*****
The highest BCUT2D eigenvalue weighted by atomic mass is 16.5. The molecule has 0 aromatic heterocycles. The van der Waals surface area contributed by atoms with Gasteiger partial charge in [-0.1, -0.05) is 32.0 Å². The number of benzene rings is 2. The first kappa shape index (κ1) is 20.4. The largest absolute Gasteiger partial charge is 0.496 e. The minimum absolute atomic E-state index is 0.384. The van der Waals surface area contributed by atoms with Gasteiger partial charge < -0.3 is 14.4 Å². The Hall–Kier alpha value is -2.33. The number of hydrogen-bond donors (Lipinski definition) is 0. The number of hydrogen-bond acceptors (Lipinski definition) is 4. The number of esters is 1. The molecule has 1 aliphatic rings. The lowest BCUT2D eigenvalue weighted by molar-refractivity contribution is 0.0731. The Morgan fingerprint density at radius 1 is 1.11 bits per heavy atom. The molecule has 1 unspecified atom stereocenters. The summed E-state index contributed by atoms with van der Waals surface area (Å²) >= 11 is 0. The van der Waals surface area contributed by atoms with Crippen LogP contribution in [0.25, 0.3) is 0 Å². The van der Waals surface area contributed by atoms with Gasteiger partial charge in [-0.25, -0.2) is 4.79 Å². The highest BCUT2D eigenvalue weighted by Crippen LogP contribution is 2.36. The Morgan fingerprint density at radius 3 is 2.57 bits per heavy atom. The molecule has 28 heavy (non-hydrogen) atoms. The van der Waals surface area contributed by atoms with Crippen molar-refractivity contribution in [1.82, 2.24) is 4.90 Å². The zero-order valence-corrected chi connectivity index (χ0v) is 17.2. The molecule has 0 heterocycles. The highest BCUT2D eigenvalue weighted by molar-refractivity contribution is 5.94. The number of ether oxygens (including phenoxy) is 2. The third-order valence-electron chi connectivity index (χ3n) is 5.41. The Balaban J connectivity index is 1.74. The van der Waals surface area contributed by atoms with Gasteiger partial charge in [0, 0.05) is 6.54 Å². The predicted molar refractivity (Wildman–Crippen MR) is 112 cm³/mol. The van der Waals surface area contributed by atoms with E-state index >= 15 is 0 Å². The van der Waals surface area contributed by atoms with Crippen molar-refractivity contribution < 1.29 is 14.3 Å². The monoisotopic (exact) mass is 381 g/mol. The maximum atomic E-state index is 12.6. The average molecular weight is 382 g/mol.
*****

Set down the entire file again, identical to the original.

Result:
The highest BCUT2D eigenvalue weighted by atomic mass is 16.5. The molecule has 0 aromatic heterocycles. The van der Waals surface area contributed by atoms with Gasteiger partial charge in [-0.1, -0.05) is 32.0 Å². The number of benzene rings is 2. The first kappa shape index (κ1) is 20.4. The largest absolute Gasteiger partial charge is 0.496 e. The minimum absolute atomic E-state index is 0.384. The van der Waals surface area contributed by atoms with Gasteiger partial charge < -0.3 is 14.4 Å². The Hall–Kier alpha value is -2.33. The number of hydrogen-bond donors (Lipinski definition) is 0. The number of hydrogen-bond acceptors (Lipinski definition) is 4. The number of esters is 1. The molecule has 1 aliphatic rings. The lowest BCUT2D eigenvalue weighted by molar-refractivity contribution is 0.0731. The Morgan fingerprint density at radius 1 is 1.11 bits per heavy atom. The molecule has 1 unspecified atom stereocenters. The summed E-state index contributed by atoms with van der Waals surface area (Å²) >= 11 is 0. The van der Waals surface area contributed by atoms with Crippen LogP contribution in [0.25, 0.3) is 0 Å². The van der Waals surface area contributed by atoms with Gasteiger partial charge in [-0.25, -0.2) is 4.79 Å². The highest BCUT2D eigenvalue weighted by Crippen LogP contribution is 2.36. The Morgan fingerprint density at radius 3 is 2.57 bits per heavy atom. The molecule has 28 heavy (non-hydrogen) atoms. The van der Waals surface area contributed by atoms with Crippen molar-refractivity contribution in [1.82, 2.24) is 4.90 Å². The zero-order valence-corrected chi connectivity index (χ0v) is 17.2. The molecule has 0 heterocycles. The highest BCUT2D eigenvalue weighted by molar-refractivity contribution is 5.94. The number of ether oxygens (including phenoxy) is 2. The third-order valence-electron chi connectivity index (χ3n) is 5.41. The Balaban J connectivity index is 1.74. The van der Waals surface area contributed by atoms with Gasteiger partial charge in [0, 0.05) is 6.54 Å². The predicted molar refractivity (Wildman–Crippen MR) is 112 cm³/mol. The van der Waals surface area contributed by atoms with E-state index >= 15 is 0 Å². The van der Waals surface area contributed by atoms with Crippen molar-refractivity contribution < 1.29 is 14.3 Å². The monoisotopic (exact) mass is 381 g/mol. The maximum atomic E-state index is 12.6. The average molecular weight is 382 g/mol.